Wednesday Writer’s News

Home for the Heart

I have been working hard on my next book, “Home For the Heart.” It takes place in 1900. The main character is nineteen-year-old, Liz Gilbertson. If you have read my first book “Romance Along the Rails”, you will recognize Liz as four-year-old, Elizabeth Tilman. Elizabeth was orphaned when her parents were killed in a carriage accident. She now lives with Daniel and Elise Gilbertson, her uncle and aunt who have taken her to be their daughter along with their own children, Adam, Julien, and Rachel. Elise loves her adopted family yearns to learn about her birth father’s family. She has also recently been jilted by her fiance.

Michael Brannon arrives from Boston, to work as Daniel’s accountant at the AT&SF Offices in Topeka. He is attracted to Liz, but she’s not ready for a new relationship.

Liz is restless and decides to become a Harvey Girl to refocus and redefine her future.

If you haven’t had the opportunity to read, “Romance Along the Rails. You can order it at   or

Tuesday Tidbit

Harvey Girls worked along the railroad.

How the Harvey Girls Won the West

Fred Harvey opened the first Harvey House in Topeka, KS in 1876. For the first few years, men worked for him as waiters. The Harvey Girls joined Fred Harvey’s empire along the Santa Fe in 1883. The first waitresses were hired in Raton, New Mexico, when Harvey fired all of his waiters because of poor service. Fred Harvey decided to hire young women to work as waitresses. These waitresses were the first respectable women many of the cowboys had ever seen, aside from their wives or mothers.

Harvey’s new waitresses were so popular in the community and among railroad passengers and employees that he decided to replace all the waitresses on the line. Harvey advertised in midwestern and eastern newspapers and women’s magazines for “young women 18 to 30 years of age, of good character, attractive and intelligent,” to go west to work. Skeptics said the kind of women Harvey wanted would not work for him, but they did.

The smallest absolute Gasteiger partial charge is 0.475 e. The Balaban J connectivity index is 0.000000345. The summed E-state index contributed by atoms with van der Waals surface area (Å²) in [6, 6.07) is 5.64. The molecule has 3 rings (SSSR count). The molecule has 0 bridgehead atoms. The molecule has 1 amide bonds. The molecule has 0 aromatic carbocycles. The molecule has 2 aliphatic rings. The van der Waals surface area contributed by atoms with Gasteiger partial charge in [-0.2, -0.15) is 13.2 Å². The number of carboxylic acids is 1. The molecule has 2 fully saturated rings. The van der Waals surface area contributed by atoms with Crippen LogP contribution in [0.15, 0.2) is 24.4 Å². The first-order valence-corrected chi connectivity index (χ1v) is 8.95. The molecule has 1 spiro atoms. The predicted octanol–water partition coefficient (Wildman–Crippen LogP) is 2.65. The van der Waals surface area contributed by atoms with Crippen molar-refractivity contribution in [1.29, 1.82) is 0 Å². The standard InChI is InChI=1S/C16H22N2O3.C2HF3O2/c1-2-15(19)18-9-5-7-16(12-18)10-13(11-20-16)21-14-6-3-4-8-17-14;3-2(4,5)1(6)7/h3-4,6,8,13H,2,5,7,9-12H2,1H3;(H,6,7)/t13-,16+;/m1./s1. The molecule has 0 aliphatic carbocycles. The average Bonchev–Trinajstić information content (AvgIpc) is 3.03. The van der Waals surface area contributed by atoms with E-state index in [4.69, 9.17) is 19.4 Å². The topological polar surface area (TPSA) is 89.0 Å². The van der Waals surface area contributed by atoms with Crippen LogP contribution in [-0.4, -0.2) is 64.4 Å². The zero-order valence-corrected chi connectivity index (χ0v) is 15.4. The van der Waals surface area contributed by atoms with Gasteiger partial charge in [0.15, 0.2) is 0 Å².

The women who answered his ads did so for many and varied reasons–economic considerations were the most prevalent, but adventure, a change of scene, and life in a new territory were also factors in young women’s decisions to join Harvey in the West. With the regimentation of an army boot camp, Harvey initiated the Harvey Girls into service along the railroad. Harvey had no shortage of applicants–thousands of women applied and were accepted every year from 1883 until the 1950’s.

There were great variations and many exceptions to Harvey’s rules over the years, but the women who were Harvey Girls were consistently good workers who charmed and impressed passengers on the Santa Fe for three-quarters of a century.           —The Harvey Girls-Women Who Opened the West    by Lesley Poling-Kempes